This is the insight that animates home-schooling and other voluntarily-funded educational alternatives, private security contracting, the alternative health fields, and all other duplicate costs of doing properly what our political masters promise to provide and already fail to deliver. It is the insight that compels prudent people to gut their current standard of living in order to save for their future again, on top of the extortionate taxes paid to doomed old-age welfare programs like Medicare and Social Security, knowing that their colossal political failure looms just over the horizon.
This duplication costs us dearly. It costs ingenuity, time, effort, all things that in the absence of this burden would contribute to rising standards of living.
This doesn't even take into account how political manipulations artificially raise the cost of everything they touch from higher education to hospital care. This tragedy of the commons is everywhere we look, yet few will see it until not a shred of value remains visible to steal.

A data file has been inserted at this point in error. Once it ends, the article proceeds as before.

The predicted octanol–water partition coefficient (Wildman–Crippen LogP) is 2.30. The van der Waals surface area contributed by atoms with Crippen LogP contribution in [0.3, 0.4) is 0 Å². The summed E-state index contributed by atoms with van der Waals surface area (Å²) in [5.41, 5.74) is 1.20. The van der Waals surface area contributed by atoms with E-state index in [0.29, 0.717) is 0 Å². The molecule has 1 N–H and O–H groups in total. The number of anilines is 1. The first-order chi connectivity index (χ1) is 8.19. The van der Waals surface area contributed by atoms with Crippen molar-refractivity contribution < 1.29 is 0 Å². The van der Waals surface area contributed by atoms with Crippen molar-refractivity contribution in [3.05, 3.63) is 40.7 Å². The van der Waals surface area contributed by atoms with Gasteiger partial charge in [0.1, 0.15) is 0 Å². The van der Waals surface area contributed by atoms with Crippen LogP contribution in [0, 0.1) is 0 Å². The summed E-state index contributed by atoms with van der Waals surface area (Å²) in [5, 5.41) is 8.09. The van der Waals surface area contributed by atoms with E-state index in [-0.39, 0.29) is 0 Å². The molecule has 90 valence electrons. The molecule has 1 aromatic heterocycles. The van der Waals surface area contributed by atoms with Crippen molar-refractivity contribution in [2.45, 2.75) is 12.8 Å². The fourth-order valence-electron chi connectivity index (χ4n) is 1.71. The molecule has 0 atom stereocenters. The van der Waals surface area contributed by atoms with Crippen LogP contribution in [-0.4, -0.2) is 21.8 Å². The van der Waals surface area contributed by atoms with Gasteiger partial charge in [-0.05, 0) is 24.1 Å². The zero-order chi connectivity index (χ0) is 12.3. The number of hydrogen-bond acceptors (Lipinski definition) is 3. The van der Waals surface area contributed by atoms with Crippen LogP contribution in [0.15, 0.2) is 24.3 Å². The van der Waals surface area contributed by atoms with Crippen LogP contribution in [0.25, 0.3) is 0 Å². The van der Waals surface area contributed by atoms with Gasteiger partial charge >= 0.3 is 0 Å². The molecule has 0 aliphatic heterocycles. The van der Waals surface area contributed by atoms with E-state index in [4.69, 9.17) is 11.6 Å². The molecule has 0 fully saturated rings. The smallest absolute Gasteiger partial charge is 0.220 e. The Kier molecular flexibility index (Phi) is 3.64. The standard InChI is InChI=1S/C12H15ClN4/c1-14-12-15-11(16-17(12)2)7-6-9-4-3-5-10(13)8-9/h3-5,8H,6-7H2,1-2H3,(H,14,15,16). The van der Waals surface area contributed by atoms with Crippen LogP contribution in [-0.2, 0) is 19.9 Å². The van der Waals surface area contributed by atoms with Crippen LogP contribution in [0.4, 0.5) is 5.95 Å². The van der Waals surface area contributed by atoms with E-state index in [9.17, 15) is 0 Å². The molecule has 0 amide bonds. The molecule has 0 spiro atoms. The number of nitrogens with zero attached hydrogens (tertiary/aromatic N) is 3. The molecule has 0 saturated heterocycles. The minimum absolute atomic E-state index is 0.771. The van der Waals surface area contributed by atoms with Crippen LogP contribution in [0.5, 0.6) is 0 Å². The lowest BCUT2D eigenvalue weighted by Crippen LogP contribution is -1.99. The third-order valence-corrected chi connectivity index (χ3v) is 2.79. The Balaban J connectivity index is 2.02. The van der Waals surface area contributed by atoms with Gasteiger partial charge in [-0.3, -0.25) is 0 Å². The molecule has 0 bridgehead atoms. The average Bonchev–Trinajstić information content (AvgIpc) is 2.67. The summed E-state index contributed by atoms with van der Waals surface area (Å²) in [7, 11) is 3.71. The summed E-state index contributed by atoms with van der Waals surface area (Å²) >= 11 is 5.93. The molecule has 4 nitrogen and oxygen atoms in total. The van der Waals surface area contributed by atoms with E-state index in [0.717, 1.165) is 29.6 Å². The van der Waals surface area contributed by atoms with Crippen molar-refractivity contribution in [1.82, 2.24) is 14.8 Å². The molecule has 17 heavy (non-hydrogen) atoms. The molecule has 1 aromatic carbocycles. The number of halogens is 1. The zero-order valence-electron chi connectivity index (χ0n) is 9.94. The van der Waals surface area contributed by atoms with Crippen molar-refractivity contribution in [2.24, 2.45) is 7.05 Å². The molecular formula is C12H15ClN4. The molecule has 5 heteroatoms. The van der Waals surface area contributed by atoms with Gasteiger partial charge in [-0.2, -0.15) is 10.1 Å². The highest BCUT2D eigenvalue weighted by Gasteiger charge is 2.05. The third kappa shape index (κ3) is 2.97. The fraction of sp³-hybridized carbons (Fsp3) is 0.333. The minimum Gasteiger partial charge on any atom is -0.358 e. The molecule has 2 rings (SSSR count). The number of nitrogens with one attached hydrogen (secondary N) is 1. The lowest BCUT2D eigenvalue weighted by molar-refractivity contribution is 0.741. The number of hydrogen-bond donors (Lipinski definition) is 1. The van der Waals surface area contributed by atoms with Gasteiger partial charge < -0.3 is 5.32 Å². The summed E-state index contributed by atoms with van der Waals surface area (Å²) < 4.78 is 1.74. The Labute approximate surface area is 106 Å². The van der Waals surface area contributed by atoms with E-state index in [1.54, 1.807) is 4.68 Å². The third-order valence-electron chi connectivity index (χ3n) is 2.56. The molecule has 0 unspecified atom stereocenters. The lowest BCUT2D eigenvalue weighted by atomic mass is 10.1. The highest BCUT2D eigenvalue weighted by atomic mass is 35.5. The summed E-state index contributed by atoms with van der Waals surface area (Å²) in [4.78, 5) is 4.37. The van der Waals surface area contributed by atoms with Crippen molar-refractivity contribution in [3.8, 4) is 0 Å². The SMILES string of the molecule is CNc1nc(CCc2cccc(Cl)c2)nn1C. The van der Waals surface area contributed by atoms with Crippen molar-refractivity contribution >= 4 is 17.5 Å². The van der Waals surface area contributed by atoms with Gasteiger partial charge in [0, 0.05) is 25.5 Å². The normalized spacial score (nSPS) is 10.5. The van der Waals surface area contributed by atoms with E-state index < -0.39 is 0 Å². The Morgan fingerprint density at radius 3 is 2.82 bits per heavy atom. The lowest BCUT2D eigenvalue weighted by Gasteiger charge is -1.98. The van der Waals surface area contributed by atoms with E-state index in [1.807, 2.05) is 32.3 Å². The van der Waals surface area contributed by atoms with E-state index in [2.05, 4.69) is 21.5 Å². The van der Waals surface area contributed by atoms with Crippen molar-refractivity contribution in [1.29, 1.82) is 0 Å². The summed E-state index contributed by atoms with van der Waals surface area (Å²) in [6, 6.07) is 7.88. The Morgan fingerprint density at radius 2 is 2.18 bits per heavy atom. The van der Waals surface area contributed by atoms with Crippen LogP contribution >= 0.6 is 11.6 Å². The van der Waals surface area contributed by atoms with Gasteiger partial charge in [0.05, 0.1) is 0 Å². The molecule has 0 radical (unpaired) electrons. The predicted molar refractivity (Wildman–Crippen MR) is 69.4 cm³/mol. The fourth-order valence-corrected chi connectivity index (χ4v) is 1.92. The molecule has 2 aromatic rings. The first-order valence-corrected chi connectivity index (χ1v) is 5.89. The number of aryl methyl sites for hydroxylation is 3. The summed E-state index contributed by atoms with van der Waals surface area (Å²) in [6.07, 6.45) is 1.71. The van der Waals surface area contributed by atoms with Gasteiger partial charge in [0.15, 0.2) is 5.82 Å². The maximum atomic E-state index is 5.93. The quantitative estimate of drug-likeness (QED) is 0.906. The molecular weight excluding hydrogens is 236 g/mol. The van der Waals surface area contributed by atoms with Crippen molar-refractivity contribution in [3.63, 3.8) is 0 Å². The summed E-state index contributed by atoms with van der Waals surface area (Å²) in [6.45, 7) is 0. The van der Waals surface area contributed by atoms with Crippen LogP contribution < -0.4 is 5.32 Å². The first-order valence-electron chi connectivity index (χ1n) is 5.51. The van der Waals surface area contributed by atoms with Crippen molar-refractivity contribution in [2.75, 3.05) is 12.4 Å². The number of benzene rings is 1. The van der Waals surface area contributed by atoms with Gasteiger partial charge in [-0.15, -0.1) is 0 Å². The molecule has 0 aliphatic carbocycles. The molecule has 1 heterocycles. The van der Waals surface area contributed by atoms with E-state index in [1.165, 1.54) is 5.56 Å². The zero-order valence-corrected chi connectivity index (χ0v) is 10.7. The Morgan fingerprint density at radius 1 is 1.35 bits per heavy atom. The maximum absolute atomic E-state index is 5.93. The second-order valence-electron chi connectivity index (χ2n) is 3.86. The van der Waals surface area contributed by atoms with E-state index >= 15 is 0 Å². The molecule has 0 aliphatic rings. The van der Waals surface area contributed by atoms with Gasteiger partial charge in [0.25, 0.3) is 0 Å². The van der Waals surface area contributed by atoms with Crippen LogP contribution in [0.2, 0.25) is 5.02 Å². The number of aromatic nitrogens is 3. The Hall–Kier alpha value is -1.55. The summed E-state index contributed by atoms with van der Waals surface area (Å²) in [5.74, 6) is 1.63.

Why is this so? It appears so preventable.
All we have to do is collectively set aside the willingness to be bled by these parasites. This begins by seeing "the government" as an unacceptable customer or employer. Stop selling to Uncle Sam and its many vassals. Stop accepting jobs with them. Stop accepting money from them.
That's unlikely to happen. Paraphrasing MacKay, men go mad in groups but recover their senses only as individuals. This assures our slide toward a standard of living where even brainwashed believers in political systems will have nothing left to lose by abandoning their faith.
To me, hope lies on the path where individuals accept the cost of duplicating what the state's managers promise but can't deliver. By traveling this path, we may preserve a remnant of civil society while the rest of the herd and its elected parasites bleed themselves dry.
My thanks to Robert Klassen for his editorial assistance with this article.
November 13, 2009
Copyright © 2009 by David C. Calderwood